STEPHEN BUBB, chief executive of the Association of Chief Executives of Voluntary Organisations (Acevo)

Q: We are about to appoint a new chief executive. The existing boss wants to be closely involved in the process and take part in the final selection panel. Is this appropriate?

A: Choosing a chief executive for a third-sector organisation is one of the most crucial decisions that the trustees will ever make. Getting it right is vital.

There must be a professional approach to whole process. Organisations will differ in how far they will involve the outgoing chief executive.

You hope that in most cases the chief executive is moving on to greater glory rather than being edged out. But I know from my Acevo experience that this isn't always the case.

Let's assume that your chief executive is moving to a better job and that you've been very happy with their leadership. In these circumstances it would be foolish not to take the advice and assistance of the outgoing person. While it must be clear that this is the trustees' decision, it would be sensible to get advice on the process from the existing chief executive. You will want to look at the advertising process, the question of whether to involve head-hunters ,and the interview and selection arrangements.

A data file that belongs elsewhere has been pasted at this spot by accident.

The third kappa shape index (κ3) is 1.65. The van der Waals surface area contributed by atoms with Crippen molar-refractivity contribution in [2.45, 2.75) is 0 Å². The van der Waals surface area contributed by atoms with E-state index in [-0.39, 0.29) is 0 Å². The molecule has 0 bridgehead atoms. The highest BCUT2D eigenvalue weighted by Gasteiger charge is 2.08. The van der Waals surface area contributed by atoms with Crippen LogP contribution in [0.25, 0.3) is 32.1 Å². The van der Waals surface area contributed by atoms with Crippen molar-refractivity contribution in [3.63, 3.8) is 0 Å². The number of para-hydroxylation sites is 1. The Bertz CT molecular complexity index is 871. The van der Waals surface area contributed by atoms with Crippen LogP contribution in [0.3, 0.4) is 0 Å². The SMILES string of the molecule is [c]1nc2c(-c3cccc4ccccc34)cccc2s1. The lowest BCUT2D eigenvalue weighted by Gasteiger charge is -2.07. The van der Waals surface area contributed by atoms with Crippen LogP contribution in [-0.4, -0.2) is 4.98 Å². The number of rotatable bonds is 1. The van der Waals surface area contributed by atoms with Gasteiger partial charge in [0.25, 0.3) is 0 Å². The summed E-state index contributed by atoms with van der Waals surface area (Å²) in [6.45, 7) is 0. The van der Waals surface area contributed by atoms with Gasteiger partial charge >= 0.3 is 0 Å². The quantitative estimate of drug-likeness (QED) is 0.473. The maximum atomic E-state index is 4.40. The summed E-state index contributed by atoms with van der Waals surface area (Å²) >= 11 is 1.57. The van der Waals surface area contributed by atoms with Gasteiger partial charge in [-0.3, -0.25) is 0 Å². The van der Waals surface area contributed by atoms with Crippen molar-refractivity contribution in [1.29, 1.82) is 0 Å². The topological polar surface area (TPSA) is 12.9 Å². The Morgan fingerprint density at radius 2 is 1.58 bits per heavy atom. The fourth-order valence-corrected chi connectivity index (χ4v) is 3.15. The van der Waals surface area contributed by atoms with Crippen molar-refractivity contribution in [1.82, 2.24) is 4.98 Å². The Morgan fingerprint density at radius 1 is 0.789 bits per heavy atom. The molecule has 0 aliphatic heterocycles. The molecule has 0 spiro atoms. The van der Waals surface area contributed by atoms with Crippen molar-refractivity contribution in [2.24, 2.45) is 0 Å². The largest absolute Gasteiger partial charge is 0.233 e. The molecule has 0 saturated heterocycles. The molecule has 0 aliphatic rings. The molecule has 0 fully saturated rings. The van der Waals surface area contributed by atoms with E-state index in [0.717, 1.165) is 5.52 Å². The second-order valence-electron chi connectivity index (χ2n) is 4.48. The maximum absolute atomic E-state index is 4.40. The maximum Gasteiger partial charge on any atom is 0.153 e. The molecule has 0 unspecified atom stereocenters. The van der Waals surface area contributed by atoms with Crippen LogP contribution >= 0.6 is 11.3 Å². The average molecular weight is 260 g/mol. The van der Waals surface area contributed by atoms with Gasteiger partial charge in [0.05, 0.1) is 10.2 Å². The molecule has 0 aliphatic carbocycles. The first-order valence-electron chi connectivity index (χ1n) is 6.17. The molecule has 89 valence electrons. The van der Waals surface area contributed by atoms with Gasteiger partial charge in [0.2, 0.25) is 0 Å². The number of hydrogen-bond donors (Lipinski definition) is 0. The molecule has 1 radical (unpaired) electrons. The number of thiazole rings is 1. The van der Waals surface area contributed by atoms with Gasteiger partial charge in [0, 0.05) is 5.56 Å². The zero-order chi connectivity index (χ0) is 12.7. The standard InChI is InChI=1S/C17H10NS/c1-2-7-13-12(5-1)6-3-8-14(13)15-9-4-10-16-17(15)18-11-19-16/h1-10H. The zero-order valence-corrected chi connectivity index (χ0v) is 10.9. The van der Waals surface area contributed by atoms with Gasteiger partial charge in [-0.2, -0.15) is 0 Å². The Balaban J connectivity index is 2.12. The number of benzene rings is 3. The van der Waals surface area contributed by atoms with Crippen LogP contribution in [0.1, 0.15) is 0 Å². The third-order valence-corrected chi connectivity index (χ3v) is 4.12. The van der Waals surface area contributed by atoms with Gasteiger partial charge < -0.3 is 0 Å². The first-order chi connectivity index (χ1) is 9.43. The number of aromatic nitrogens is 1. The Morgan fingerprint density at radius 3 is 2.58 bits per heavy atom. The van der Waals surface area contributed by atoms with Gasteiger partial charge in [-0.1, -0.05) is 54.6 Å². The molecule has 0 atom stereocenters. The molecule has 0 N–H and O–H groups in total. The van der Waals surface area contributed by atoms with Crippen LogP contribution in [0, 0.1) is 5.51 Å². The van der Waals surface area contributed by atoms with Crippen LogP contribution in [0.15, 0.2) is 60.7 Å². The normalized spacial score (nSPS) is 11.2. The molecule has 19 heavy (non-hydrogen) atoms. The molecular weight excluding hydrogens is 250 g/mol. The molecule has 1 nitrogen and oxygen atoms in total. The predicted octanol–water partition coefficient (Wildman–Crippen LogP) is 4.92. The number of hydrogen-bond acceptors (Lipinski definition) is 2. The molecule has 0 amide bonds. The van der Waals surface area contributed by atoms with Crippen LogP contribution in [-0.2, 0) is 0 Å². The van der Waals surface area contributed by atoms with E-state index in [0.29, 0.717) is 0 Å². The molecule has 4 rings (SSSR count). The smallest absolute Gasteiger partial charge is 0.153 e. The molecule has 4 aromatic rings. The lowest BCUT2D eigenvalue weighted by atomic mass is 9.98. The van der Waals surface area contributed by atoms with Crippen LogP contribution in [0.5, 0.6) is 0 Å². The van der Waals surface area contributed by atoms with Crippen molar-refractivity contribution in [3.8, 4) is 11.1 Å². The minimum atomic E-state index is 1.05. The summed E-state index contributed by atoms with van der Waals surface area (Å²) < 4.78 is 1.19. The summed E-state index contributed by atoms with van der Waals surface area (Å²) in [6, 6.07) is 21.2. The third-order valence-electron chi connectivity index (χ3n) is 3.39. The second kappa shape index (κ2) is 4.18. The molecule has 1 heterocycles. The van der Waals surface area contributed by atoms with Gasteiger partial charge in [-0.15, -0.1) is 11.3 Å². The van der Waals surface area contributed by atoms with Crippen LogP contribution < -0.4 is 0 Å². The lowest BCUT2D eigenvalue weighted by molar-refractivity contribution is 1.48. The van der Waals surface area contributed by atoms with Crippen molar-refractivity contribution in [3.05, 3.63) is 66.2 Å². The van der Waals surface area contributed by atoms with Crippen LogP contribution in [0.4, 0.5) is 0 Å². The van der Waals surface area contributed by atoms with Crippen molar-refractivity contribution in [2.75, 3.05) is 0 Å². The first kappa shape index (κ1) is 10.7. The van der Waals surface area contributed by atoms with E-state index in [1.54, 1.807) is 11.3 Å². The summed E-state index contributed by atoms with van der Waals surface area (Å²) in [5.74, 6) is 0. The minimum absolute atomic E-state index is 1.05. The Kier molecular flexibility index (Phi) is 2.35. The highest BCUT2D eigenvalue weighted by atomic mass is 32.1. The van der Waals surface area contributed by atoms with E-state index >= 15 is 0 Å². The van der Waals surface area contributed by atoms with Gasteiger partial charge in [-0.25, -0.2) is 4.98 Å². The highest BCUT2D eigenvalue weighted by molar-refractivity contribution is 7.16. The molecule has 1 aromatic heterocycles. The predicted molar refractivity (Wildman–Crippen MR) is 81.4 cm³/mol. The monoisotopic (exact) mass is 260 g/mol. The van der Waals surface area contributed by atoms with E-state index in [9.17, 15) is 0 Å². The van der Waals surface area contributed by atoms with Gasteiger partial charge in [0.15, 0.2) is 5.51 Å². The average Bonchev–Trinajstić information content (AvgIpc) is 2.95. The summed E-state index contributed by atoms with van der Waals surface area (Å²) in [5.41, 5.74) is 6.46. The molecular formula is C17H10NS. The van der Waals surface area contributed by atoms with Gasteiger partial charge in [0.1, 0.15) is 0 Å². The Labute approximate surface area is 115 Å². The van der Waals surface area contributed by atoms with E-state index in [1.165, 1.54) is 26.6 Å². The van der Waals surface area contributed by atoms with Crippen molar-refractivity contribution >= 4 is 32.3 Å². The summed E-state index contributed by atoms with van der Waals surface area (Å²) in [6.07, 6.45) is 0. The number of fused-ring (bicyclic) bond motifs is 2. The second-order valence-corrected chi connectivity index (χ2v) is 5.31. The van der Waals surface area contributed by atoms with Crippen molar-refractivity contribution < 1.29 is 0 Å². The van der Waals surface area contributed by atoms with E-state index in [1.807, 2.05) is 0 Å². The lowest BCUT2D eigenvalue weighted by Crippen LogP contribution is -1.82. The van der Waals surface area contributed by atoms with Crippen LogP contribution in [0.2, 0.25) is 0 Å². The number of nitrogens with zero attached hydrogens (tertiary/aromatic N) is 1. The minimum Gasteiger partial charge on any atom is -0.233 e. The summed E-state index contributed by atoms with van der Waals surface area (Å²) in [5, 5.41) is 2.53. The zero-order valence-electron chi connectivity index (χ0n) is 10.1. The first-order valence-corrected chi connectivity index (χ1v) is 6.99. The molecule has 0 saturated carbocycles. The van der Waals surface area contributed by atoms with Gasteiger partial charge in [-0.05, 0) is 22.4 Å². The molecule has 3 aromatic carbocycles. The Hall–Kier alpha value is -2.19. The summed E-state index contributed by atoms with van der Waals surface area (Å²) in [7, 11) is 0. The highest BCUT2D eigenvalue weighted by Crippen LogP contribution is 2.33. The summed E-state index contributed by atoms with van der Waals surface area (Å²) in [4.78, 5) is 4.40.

I think that good practice is to allow the short-listed candidates to talk with the current chief executive and for him to write a report on impressions from those discussions.

However it is a different matter as to whether you have the chief executive taking part in the final selection interview.

There can be no hard and fast rules and it will partly depend on the view the trustees take on continuity or change. Perhaps your organisation has developed and you wish to take a slightly different direction. In this case you may be seeking a person with different skills and competencies from the current chief executive. If you want continuity, however, you may want a more active role for the current chief executive.

One important consideration must be the potential candidates. How will they feel if the existing chief executive is present? Trustees certainly would not want to inhibit any discussions that take place at the final interview panel and the presence of the current chief executive could be problematic.

However your current boss has a wealth of experience on how the place is run, don't ignore his or her advice.

One tip I would offer is that you involve an outside observer or assessor.

For all public sector appointments these days, panels have an "independent assessor

who is often a HR professional.

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